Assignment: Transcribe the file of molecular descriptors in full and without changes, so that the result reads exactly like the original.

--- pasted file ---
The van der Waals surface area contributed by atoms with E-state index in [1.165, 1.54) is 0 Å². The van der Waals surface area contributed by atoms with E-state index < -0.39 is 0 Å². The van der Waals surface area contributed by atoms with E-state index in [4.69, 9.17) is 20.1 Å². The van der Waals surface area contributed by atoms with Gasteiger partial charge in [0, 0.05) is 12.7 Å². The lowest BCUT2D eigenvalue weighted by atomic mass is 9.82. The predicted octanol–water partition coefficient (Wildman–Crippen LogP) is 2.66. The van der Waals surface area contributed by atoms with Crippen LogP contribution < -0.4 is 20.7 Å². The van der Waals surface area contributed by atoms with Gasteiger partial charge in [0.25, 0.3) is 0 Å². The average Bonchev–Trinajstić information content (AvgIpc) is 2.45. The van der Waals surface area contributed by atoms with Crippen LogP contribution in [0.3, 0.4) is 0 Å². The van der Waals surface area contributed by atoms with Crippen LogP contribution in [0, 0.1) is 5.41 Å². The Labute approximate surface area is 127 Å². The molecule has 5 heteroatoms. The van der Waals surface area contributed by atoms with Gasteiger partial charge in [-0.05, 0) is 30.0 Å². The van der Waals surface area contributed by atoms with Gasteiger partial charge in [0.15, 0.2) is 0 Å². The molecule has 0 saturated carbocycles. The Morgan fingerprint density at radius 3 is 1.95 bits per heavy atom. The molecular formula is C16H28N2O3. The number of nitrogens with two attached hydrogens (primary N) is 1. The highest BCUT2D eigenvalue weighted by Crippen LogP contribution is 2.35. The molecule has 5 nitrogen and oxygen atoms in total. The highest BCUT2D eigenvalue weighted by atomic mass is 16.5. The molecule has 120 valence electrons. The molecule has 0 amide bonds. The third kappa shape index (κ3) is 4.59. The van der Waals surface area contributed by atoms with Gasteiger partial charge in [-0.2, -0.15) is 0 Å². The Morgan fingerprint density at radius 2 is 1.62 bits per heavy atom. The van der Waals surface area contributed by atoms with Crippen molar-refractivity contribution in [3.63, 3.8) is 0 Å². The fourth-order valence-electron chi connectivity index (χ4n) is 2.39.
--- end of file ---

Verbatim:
The van der Waals surface area contributed by atoms with E-state index in [1.165, 1.54) is 0 Å². The van der Waals surface area contributed by atoms with E-state index < -0.39 is 0 Å². The van der Waals surface area contributed by atoms with E-state index in [4.69, 9.17) is 20.1 Å². The van der Waals surface area contributed by atoms with Gasteiger partial charge in [0, 0.05) is 12.7 Å². The lowest BCUT2D eigenvalue weighted by atomic mass is 9.82. The predicted octanol–water partition coefficient (Wildman–Crippen LogP) is 2.66. The van der Waals surface area contributed by atoms with Crippen LogP contribution < -0.4 is 20.7 Å². The van der Waals surface area contributed by atoms with Gasteiger partial charge in [0.25, 0.3) is 0 Å². The average Bonchev–Trinajstić information content (AvgIpc) is 2.45. The van der Waals surface area contributed by atoms with Crippen LogP contribution in [0.3, 0.4) is 0 Å². The van der Waals surface area contributed by atoms with Crippen LogP contribution in [0, 0.1) is 5.41 Å². The Labute approximate surface area is 127 Å². The molecule has 5 heteroatoms. The van der Waals surface area contributed by atoms with Gasteiger partial charge in [-0.05, 0) is 30.0 Å². The van der Waals surface area contributed by atoms with Gasteiger partial charge in [0.15, 0.2) is 0 Å². The molecule has 0 saturated carbocycles. The Morgan fingerprint density at radius 3 is 1.95 bits per heavy atom. The molecular formula is C16H28N2O3. The number of nitrogens with two attached hydrogens (primary N) is 1. The highest BCUT2D eigenvalue weighted by Crippen LogP contribution is 2.35. The molecule has 5 nitrogen and oxygen atoms in total. The highest BCUT2D eigenvalue weighted by atomic mass is 16.5. The molecule has 120 valence electrons. The molecule has 0 amide bonds. The third kappa shape index (κ3) is 4.59. The van der Waals surface area contributed by atoms with Gasteiger partial charge in [-0.2, -0.15) is 0 Å². The Morgan fingerprint density at radius 2 is 1.62 bits per heavy atom. The van der Waals surface area contributed by atoms with Crippen molar-refractivity contribution in [3.63, 3.8) is 0 Å². The fourth-order valence-electron chi connectivity index (χ4n) is 2.39.